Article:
TV actors sweat it out with long work hours
Fame comes at a price, at least for TV actors. Even though they're paid well, a common grouse is that they have to sweat it out too often thanks to the long work hours.This has driven many actors to even quit their shows. 'This is how the TV industry works, and there is nothing that can be done to sort this out', some say, who've come to terms with this work culture, but actor Barun Sobti, who recently quit 'Iss Pyaar Ko Kya Naam Doon' for this very reason, doesn't take things lying down. He recently said, "There is a labour law in the country which allows you to work for 45 hours a week, but TV actors, specially the lead actors, on an average, work close to 84 hours a week. I think there should be strict labour laws in the country." But why such long hours when the duration of the episode that's finally aired is just 15-20 minutes? Here's what lawyers and the industry have to say.
Labour laws don't cover TV actors
While Barun might be seeking stricter labour laws for TV actors, the fact is that they don't cover them. Says Anurag Tomar, a lawyer at the Supreme Court, "The Industrial Disputes Act doesn't cover TV actors. Drivers, skilled and unskilled labourers are covered under the act. TV actors and the producers don't share the relationship of an employee and employer. The actors work on a contractual basis and are not on the permanent payroll of the makers. If they have to sue the makers for any damages, they can do so under the civil law."
Hasan Anzar, lawyer at ANZ Lawz , a law firm in the capital, agrees, "In their case, the agreement or contract defines the relationship. The actors can approach civil courts for the addressal of their grievances provided their contracts don't mention the fact that they are required to put in these many hours at work,or for payment issues.These contracts are personal in nature."
With daily production there are bound to be issues
Industry people say that it's a case of 'what cannot be cured, must be endured.' Says Jay Soni, who's playing the lead in Sanskaar - Dharohar Apnon Ki, "At times, it so happens that there is an important twist in the show, and you have to spend long hours shooting for it. An actor usually spends 20 hours a day at work, with only four hours of sleep. Out of these 20 hours, 12 hours are reserved for shooting, around four hours go in commuting, and our job requires us to be fit, so we can't afford to miss the gym. But the industry functions on the mantra 'the show must go on'."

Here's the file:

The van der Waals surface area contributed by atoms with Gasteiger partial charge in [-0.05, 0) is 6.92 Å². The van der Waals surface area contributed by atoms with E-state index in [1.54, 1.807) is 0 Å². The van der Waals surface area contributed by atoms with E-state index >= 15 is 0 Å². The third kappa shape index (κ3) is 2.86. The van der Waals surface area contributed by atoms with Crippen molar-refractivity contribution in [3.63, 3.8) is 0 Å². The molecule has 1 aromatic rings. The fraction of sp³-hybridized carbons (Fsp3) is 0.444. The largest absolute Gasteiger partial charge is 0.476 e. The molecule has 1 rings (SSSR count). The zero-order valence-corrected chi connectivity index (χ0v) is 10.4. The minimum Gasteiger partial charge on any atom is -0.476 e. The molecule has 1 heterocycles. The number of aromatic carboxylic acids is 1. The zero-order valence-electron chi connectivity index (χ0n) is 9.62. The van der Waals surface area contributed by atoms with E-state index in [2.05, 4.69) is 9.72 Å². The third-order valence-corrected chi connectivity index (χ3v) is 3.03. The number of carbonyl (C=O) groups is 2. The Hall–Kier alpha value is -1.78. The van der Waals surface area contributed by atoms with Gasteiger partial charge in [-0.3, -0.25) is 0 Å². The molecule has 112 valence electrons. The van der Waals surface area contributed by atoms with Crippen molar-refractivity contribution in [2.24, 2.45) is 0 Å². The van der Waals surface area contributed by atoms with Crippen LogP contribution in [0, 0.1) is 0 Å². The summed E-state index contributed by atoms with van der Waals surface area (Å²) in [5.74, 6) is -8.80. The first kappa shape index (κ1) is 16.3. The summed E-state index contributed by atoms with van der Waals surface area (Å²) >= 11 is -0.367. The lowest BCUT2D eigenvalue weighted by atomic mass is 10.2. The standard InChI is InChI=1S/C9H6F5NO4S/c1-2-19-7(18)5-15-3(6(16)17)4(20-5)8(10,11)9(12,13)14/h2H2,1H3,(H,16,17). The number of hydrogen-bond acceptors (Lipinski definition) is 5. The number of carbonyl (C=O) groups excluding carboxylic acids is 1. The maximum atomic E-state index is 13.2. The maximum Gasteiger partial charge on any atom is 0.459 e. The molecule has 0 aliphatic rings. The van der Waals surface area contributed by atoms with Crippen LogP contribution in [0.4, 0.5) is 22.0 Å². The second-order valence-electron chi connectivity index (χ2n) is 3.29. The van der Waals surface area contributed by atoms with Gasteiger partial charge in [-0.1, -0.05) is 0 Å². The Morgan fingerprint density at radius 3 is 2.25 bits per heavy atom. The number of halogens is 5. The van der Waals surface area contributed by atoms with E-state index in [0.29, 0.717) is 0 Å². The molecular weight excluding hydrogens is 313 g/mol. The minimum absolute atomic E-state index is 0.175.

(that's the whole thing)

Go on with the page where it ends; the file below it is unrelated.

Shashi Mittal, producer of Diya Aur Baati Hum and Punar Vivah, says,"We have to churn out episodes daily. Writing, shooting... everything is going on simultaneously. There is nothing that can be done to solve this issue. The making of a TV show is just like a marriage where 100 people are involved in various things and there are bound to be issues."
Technology is to blame
While technology has made life easier for most of us, it has made the lives of TV actors tougher, as they have to shoot for the same scene from different angles. Ankit Gera, of Sapne Suhane Ladakpan Ke, explains, "Technology is also to blame. There are several angles which are taken for a single scene. Plus, if you have a maha episode that is airing on a weekend, then your entire bank of episodes gets over. There have been instances when for Monday's episode, we have shot on Sunday, and even in the morning of the day the actual episode has to be aired."
Source: THE TIMES OF INDIA